11. 11Layout
    1. 11.1 Layout Guidelines
    2. 11.2 Layout Example
  12. 12Device Documentation and Support
    1. 12.1 Documentation Support
      1. 12.1.1 Related Documents
    2. 12.2 Receiving Notification of Documentation Updates
    3. 12.3 Support Resources
    4. 12.4 Trademarks
    5. 12.5 Electrostatic Discharge Caution
    6. 12.6 Glossary
  13. 13Mechanical, Packaging, and Orderable Information

Package Options

Mechanical Data (Package|Pins)
Thermal pad, mechanical data (Package|Pins)
Orderable Information

Wide Common-Mode Current Shunt Amplifiers

The DRV871x-Q1 integrates two high-performance, wide common-mode, bidirectional, current-shunt amplifiers for current measurements using shunt resistors in the external half-bridges. Current measurements are commonly used to implement overcurrent protection, external torque control, or commutation with an external controller. Due to the high common-mode range of the shunt amplifier it can support low-side, high-side, or inline shunt configurations. The current shunt amplifiers include features such as programmable gain, unidirectional and bidirectional support, output blanking, and a dedicated voltage reference pin (AREF) to set a mid point bias voltage for the amplifier output. A simplified block diagram is shown in Figure 8-17. SPx should connect to the positive terminal of the shunt resistor and SNx should connect to the negative terminal of the shunt resistor. If the amplifiers are not utilized, the AREF, SNx, SPx inputs can be tied to AGND, AGND to PCB GND and the SOx outputs left floating.

Note: It should be noted that in high-side sense configuration there exists a leakage path of approximately 600kΩ to GND when nSLEEP = 0V.
GUID-713838A6-8588-4A66-9034-811571A270B4-low.gif Figure 8-17 Amplifier Simplified Block Diagram

A detailed block diagram is shown in Figure 8-18. The wide common mode amplifier is implemented with a two stage differential architecture. The 1st differential stage supports a wide common mode input, differential output, and has a fixed gain, G = 2. The 2nd differential stage supports a variable gain adjustment, G = 5, 10, 20, or 40. The total gain of the two stages will be G = 10, 20, 40, or 80.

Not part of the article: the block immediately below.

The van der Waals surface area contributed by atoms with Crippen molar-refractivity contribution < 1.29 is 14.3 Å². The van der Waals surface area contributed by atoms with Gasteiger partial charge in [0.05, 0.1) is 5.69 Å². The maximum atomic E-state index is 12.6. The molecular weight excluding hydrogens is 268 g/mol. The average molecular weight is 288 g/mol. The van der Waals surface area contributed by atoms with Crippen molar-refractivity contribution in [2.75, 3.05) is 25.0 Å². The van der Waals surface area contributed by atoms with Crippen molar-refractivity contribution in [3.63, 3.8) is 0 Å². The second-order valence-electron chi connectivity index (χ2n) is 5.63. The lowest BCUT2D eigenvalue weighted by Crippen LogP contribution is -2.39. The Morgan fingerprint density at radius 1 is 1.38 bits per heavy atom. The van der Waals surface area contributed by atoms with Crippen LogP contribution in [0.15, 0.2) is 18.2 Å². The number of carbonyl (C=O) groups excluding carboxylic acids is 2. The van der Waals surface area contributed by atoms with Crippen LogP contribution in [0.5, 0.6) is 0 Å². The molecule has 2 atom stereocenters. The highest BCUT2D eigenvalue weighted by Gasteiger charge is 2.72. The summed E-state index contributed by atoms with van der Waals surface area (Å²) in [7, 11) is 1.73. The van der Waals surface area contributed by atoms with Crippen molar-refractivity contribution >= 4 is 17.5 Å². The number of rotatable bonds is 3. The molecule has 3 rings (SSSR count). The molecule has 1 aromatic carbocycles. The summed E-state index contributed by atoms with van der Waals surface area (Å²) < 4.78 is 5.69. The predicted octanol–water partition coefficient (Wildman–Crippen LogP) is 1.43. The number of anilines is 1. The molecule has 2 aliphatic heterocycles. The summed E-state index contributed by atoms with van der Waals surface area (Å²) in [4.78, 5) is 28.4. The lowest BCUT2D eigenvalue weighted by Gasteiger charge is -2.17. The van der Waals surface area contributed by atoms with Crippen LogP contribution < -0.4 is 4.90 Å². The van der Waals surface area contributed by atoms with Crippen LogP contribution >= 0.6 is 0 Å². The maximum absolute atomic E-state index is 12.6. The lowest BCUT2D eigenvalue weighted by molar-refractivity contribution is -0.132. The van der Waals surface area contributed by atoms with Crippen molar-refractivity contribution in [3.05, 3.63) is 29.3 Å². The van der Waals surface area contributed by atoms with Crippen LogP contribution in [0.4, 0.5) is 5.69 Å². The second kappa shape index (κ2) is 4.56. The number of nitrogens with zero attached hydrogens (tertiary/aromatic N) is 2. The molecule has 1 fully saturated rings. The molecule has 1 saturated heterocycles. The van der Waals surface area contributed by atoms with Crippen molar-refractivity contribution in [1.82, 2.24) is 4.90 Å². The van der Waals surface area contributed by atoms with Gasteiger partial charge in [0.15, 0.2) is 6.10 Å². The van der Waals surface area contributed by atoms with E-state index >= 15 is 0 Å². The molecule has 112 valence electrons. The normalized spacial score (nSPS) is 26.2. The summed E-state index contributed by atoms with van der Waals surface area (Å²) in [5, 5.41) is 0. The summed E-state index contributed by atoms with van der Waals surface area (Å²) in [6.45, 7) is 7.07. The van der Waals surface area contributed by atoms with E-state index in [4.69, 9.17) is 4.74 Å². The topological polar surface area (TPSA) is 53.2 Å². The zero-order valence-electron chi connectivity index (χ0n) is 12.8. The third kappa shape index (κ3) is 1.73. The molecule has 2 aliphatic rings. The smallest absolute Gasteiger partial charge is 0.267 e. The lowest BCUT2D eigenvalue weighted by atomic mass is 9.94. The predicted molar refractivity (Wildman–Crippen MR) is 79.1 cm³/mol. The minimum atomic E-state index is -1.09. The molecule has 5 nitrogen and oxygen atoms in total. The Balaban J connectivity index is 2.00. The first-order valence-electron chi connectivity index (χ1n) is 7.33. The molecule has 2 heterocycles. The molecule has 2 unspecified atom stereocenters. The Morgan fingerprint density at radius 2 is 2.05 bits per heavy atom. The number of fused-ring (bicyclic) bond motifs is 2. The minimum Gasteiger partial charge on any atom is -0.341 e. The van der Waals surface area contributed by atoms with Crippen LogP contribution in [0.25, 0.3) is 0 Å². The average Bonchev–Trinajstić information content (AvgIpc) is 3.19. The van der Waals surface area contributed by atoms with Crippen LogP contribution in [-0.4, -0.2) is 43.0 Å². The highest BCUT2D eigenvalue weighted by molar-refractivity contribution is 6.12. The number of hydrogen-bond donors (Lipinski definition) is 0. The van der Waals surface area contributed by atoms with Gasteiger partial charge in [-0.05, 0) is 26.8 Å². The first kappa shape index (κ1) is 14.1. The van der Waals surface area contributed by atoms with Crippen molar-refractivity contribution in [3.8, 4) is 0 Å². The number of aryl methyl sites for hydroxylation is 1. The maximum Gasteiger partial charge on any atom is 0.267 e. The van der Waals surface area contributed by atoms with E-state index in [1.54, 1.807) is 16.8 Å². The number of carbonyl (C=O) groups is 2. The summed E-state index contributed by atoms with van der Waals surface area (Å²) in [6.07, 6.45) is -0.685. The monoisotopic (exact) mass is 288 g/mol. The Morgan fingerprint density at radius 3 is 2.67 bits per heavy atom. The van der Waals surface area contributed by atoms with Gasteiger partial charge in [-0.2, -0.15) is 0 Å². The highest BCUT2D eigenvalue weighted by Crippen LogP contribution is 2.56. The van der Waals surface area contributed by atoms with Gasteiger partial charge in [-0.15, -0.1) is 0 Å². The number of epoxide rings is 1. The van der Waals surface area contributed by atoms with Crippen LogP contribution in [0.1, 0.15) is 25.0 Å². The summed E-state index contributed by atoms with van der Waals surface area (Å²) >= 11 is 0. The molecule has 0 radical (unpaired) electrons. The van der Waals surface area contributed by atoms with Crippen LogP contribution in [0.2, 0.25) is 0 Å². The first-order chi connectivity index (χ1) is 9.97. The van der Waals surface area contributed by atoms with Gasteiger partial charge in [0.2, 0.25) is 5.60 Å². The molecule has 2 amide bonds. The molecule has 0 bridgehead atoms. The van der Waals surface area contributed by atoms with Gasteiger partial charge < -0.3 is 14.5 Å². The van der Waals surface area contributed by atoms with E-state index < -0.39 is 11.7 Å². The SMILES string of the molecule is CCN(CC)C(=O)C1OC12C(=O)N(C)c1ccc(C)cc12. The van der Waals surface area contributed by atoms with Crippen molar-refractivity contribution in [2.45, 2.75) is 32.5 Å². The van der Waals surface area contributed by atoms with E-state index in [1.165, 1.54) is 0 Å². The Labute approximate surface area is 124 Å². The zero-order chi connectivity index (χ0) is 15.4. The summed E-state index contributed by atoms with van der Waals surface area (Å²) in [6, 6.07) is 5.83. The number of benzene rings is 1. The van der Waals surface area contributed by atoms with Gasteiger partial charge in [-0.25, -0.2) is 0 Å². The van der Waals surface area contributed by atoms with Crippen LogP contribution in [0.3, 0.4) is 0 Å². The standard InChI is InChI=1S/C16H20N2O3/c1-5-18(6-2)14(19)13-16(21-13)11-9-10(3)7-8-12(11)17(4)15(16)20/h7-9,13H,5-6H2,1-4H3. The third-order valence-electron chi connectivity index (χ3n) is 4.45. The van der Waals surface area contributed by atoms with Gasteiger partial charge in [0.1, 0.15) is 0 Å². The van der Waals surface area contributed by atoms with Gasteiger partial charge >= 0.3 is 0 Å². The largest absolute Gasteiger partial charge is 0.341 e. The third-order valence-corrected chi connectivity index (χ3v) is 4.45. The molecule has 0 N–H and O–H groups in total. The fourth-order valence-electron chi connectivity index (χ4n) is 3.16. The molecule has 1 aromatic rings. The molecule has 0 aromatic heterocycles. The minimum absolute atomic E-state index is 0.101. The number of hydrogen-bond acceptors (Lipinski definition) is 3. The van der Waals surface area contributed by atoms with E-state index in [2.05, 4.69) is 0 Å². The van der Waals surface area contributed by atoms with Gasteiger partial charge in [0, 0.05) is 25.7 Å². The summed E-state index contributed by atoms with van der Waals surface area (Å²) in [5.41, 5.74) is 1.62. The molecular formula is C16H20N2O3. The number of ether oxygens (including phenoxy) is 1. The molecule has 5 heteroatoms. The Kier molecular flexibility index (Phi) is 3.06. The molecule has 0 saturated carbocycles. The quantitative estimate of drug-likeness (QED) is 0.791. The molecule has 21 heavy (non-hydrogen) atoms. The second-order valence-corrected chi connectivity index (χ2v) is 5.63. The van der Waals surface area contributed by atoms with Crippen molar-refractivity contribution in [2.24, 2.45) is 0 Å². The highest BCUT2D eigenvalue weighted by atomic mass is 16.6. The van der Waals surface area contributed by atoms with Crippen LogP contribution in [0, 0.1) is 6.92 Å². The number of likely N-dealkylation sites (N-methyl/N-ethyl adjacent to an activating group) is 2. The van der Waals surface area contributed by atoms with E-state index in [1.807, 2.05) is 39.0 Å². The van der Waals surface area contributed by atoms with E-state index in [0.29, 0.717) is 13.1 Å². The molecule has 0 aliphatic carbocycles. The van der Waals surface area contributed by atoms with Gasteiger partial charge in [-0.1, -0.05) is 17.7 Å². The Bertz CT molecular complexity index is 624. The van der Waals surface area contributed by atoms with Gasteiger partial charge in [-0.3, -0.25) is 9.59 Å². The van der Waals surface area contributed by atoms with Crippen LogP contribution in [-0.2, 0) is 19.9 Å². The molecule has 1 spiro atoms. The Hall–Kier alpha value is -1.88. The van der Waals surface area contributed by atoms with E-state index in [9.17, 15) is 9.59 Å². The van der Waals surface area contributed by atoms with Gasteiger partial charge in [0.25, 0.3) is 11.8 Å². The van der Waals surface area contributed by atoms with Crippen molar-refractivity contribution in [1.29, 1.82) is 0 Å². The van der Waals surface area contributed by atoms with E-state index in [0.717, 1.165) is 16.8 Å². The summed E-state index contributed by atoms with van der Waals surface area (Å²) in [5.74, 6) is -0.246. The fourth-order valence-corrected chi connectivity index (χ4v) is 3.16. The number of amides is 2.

The amplifier can also generate an output voltage bias through the AREF pin. The AREF pin goes to a divider network, a buffer, and then sets the output voltage bias for the differential amplifier. On SPI device variants, the gain is configured through the register setting CSA_GAIN and the reference division ratio through CSA_DIV. On H/W device variants, the reference division ratio is fixed to VAREF / 2. The gain is configured through the GAIN pin.

GUID-EC6EAB99-6C42-4DE6-84DE-AC0EB98F3ADE-low.gif Figure 8-18 Amplifier Detailed Block Diagram
GUID-3467F9F8-F114-4AAB-99A6-FE7E5A7FCA62-low.gifFigure 8-19 Shared Shunt Resistor
GUID-068B1B0C-5B9E-4880-8C0B-5877BE910351-low.gifFigure 8-20 Individual H-Bridge Shunt Resistor

The DRV8718-Q1 inline shunt amplifier can be used to continuously sense motor current even in shared group or zone control configurations. The DRV8714-Q1 provides two shunt amplifiers for the four half-bridge gate drivers allowing for individual H-bridge current sensing if the system requires.

Lastly, the amplifier has an output blanking switch. This option is only available on SPI device variants. The output switch can be used to disconnect the amplifier output during PWM switching to reduce output noise (blanking). The blanking circuit can be set trigger on the active half-bridge (half-bridge 1-8) through the CSA_BLK_SEL_x register setting. The blanking period can be configured through the CSA_BLK_x register setting. If the gate drivers are transitioning between high-side and low-side FET turn on and turn off or vice versa, the blanking time will extend through the dead-time window to avoid amplifier signal noise if the output swings or noise couples during the dead-time period. An output hold up capacitor is recommended to stabilize the amplifier output when it is disconnected during blanking. Typically this capacitor should be after a series resistor in a RC filter configuration to limit direct capacitance seen directly at the amplifier output. An example of the blanking function is shown in Figure 8-21.

GUID-96CDD1BA-EB44-4841-87FA-58192EAF1E01-low.gif Figure 8-21 Amplifier Blanking Example